CIJL Yearbook: Constitutional guarantees for the independence of the judiciary, vol. I, 1992

The two UN Basic Principles, one on the Independence of the Judiciary adopted in 1985, and other on the Role of Lawyers adopted in 1990,1 explicitly define the international norms relevant to the independence of judiciary and the legal profession. While these standards are clearly acknowledged at the international level, their domestic implementation remains a cause of concern. The main challenge facing jurists throughout the world is now translating these norms into adequate guarantees which would reflect themselves in daily realities.

This first issue contains:

Editorial Note, by Mona A. Rishmawi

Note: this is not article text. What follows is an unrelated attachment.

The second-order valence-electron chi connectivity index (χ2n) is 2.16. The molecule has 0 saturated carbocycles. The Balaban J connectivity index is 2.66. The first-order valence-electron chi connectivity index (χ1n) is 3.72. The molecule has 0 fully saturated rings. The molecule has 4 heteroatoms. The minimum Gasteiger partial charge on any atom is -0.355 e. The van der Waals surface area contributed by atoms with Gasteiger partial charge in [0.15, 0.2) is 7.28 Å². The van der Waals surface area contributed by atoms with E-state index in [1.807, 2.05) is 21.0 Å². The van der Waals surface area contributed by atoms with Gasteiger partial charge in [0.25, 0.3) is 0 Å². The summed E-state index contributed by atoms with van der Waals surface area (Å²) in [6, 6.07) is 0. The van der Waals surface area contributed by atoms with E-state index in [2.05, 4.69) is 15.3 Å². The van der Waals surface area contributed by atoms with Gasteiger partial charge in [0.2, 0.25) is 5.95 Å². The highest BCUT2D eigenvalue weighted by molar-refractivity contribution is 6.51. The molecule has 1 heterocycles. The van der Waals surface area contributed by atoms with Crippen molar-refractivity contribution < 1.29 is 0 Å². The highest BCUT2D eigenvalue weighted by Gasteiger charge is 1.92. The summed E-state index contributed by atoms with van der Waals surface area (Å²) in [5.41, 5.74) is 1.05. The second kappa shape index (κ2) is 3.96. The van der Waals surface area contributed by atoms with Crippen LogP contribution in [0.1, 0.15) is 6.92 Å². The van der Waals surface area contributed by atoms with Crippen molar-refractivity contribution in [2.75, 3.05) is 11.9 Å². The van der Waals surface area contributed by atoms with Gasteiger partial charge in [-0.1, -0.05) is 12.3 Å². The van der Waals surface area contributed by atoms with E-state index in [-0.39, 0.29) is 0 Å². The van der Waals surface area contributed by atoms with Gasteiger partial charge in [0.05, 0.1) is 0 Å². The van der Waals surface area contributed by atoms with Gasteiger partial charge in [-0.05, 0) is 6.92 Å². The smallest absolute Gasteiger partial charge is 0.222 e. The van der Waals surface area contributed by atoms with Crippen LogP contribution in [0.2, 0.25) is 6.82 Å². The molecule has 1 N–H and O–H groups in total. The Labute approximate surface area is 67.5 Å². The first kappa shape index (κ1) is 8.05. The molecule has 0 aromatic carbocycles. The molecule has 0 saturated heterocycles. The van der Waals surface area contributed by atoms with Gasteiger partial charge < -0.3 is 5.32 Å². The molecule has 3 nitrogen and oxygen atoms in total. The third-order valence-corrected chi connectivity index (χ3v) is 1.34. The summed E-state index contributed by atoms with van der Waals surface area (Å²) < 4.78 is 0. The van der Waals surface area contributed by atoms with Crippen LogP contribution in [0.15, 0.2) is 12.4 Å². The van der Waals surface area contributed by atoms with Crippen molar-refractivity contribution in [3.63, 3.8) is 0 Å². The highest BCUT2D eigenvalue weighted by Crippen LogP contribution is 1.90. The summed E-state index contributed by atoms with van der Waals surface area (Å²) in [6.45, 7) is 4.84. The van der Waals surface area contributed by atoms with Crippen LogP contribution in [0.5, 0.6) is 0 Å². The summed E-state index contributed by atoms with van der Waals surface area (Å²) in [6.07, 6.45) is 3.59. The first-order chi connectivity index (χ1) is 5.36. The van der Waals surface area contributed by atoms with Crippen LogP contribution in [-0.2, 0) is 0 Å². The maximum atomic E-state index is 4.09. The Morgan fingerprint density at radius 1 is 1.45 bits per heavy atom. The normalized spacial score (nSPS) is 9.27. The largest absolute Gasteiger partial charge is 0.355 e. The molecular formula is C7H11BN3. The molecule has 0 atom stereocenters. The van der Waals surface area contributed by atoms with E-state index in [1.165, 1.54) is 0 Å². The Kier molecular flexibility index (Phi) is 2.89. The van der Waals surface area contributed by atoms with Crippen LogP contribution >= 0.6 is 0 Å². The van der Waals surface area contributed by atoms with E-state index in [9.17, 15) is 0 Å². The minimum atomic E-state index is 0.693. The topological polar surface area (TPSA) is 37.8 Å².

Foreword, by P.N. Bhagwati

I. Articles

  • The Rule of Law and the Independence of the Judiciary: An Overview of Principles, by Adama Dieng
  • Constitutional Guarantees for the Independence of the Judiciary in Algeria: 1962-1991, by Miloud Brahimi
  • Judicial Independence in France, by Robert Badinter
  • The “Autogoverno” of the Italian Judiciary, by Salvatore Senese
  • Judicial Independence in Poland: From the 1952 Constitution to the 1989 Reforms, by Elzbieta Morawska

II. Reports

  • The Independence of the Judiciary in Japan: Theory and Practice, by the Japan Federation o f Bar Associations
  • The Exceptional Tribunals in Syria: A Threat to Judicial Independence: a CIJL Trial Observation Report

CIJL Yearbook- constitutional guarantees-I-1992-eng (full text in English, PDF)

CIJL Yearbook- constitutional guarantees-I-1992-spa (full text in Spanish, PDF)

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